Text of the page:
North Korea has confirmed that it’s detaining two journalists it may have nabbed before they had even crossed the border from Chinese territory. The two women, Chinese-American Laura Ling and Korean-American Euna Lee, were accused of ignoring warnings to stop filming across the Tumen river.
From the New York Times:
North Korea confirmed Saturday that it had detained two American journalists on charges of “illegally intruding” into the North through its border with China…
“A competent organ is now investigating the case,” the North’s official news agency, KCNA, said.
The terse dispatch, which gave no details, was the first confirmation by North Korea of the arrests.
Both were working on a reporting trip for Current TV, the Al Gore-funded cable news channel in the U.S. that feature three-to-seven minute programs, much of which is “user-generated” content. Laura Ling had previously filmed an expose on the booming sex trade in China, one of the best segments we’ve seen about the matter.
It remains unclear under what circumstances Ms. Ling and Ms. Lee were detained. The Chosun Ilbo, South Korea’s leading newspaper, reported Saturday that the American television crew appeared to have crossed the river border — either intentionally or not — while trying to get a closer shot of North Korea.
Citing Chinese sources on the border, the newspaper reported that the three American journalists and their Chinese guide, an ethnic Korean, crossed the border around sunrise on Tuesday near Tumen, a Chinese border city.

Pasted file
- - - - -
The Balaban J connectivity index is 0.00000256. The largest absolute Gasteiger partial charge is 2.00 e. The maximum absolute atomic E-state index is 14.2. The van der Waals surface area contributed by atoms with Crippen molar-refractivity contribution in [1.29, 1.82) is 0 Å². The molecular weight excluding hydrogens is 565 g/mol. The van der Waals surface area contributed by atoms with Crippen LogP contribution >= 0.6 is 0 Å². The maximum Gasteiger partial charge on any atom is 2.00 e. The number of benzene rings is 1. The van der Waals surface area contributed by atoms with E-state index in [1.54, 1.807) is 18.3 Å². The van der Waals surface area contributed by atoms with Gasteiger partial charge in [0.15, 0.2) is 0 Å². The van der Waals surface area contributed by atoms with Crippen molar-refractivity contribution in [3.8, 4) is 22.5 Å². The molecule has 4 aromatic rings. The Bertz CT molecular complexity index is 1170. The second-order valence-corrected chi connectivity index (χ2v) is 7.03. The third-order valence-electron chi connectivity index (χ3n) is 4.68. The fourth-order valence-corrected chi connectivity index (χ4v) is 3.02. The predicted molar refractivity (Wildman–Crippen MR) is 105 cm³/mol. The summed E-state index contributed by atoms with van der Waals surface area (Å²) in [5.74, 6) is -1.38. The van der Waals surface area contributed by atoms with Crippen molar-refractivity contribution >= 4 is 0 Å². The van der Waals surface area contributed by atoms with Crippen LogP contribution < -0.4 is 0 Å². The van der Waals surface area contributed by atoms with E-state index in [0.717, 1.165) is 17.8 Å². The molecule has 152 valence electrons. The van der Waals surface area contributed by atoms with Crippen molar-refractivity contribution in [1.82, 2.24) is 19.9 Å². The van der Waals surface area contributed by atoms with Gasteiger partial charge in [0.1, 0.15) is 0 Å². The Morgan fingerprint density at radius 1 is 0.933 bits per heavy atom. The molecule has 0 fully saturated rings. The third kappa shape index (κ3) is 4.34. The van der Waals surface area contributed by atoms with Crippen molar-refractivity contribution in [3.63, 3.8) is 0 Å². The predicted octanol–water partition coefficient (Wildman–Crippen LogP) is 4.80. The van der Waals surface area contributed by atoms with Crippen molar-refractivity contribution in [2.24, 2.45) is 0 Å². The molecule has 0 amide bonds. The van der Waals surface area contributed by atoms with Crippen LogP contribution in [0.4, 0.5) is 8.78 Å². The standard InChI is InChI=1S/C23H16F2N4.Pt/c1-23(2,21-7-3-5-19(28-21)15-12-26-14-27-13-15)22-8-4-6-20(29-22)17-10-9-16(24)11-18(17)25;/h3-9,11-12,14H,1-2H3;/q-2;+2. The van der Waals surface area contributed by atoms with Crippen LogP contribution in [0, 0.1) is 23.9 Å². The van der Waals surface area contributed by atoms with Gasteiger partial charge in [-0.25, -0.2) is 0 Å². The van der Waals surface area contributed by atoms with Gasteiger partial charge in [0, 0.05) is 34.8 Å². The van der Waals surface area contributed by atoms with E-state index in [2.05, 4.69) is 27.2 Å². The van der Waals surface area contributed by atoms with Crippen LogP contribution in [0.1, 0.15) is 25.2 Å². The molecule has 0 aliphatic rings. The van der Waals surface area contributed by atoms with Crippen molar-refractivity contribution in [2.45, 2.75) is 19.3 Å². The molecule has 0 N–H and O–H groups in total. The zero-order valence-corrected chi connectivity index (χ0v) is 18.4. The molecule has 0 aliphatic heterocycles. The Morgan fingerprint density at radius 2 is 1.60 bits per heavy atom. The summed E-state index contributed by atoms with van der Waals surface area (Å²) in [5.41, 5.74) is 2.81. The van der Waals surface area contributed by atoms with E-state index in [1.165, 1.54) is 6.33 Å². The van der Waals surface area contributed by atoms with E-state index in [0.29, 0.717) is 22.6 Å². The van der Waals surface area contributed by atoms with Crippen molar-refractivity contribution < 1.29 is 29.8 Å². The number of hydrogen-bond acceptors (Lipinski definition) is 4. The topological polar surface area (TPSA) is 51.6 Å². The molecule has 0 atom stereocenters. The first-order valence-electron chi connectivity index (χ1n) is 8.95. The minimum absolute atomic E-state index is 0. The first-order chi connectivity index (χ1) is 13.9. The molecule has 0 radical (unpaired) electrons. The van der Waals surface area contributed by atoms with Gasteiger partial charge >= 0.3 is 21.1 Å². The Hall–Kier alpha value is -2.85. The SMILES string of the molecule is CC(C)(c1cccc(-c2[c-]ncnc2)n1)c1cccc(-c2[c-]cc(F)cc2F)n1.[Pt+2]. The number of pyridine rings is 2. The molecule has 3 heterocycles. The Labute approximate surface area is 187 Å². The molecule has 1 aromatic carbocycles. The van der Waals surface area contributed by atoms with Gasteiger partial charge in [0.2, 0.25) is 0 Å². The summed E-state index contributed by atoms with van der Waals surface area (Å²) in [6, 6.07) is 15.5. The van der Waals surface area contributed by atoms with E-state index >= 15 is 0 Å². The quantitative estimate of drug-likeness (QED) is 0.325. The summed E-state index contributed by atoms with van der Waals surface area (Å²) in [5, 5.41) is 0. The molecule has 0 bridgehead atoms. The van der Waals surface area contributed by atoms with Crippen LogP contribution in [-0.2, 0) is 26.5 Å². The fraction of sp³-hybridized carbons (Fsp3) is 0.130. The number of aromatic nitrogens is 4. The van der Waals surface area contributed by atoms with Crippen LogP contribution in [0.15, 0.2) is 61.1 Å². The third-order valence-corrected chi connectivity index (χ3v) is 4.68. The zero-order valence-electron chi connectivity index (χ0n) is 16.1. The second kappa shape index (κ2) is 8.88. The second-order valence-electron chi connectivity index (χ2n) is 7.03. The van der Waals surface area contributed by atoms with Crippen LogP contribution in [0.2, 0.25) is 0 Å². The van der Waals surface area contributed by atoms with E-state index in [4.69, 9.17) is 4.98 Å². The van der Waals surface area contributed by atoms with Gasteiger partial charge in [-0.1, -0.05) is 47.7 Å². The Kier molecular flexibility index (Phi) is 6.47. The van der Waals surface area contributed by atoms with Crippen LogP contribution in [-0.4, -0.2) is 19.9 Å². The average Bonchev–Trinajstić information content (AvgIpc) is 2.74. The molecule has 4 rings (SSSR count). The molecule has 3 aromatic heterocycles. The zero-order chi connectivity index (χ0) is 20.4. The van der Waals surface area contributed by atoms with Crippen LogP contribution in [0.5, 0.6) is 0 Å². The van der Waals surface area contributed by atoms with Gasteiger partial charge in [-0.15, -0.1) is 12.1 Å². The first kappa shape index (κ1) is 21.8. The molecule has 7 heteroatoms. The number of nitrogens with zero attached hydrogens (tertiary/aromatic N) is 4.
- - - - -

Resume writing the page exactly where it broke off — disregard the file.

The Tumen River, which forms the border, is only 20 or 30 yards wide in the area, according to human rights advocates who have visited there. Much of the river bed is dry, and the shallow water is frozen at this time of the year. It is difficult to tell where the border lies, and North Korean guards often stay hidden in bunkerlike guard posts, they said.
The two men in the group, Mr. Koss and the guide, who was not identified, freed themselves from the armed North Korean soldiers and ran back to China, while the two women were overpowered, The Chosun Ilbo reported.
Their arrest adds to the already tense relations between North Korea and the U.S. Since China has been trying hard to become friends with each side – hosting both U.S. Secretary of State Hillary Clinton and DPRK Premier Kim Yong-Il in the last month – it will be interesting to see what Beijing will say on the topic… if it does say anything.
In the meantime, our hearts go out to these women and their families. We hope their ordeal ends well and soon.